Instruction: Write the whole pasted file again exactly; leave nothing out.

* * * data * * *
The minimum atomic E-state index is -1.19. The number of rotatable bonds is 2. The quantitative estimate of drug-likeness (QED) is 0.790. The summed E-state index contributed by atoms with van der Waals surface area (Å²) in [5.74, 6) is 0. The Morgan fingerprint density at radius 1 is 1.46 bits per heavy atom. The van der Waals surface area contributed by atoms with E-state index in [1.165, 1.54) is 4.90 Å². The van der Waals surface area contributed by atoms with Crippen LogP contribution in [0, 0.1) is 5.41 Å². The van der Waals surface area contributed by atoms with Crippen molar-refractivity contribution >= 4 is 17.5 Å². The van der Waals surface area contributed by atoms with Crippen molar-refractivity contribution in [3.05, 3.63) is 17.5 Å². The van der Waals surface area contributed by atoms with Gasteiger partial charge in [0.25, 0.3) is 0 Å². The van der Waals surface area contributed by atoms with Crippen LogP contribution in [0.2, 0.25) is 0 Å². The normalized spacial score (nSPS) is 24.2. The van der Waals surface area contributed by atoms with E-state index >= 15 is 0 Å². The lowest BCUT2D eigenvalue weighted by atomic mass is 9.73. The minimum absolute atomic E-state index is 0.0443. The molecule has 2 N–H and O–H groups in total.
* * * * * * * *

The minimum atomic E-state index is -1.19. The number of rotatable bonds is 2. The quantitative estimate of drug-likeness (QED) is 0.790. The summed E-state index contributed by atoms with van der Waals surface area (Å²) in [5.74, 6) is 0. The Morgan fingerprint density at radius 1 is 1.46 bits per heavy atom. The van der Waals surface area contributed by atoms with E-state index in [1.165, 1.54) is 4.90 Å². The van der Waals surface area contributed by atoms with Crippen LogP contribution in [0, 0.1) is 5.41 Å². The van der Waals surface area contributed by atoms with Crippen molar-refractivity contribution >= 4 is 17.5 Å². The van der Waals surface area contributed by atoms with Crippen molar-refractivity contribution in [3.05, 3.63) is 17.5 Å². The van der Waals surface area contributed by atoms with Gasteiger partial charge in [0.25, 0.3) is 0 Å². The van der Waals surface area contributed by atoms with Crippen LogP contribution in [0.2, 0.25) is 0 Å². The normalized spacial score (nSPS) is 24.2. The van der Waals surface area contributed by atoms with E-state index >= 15 is 0 Å². The lowest BCUT2D eigenvalue weighted by atomic mass is 9.73. The minimum absolute atomic E-state index is 0.0443. The molecule has 2 N–H and O–H groups in total.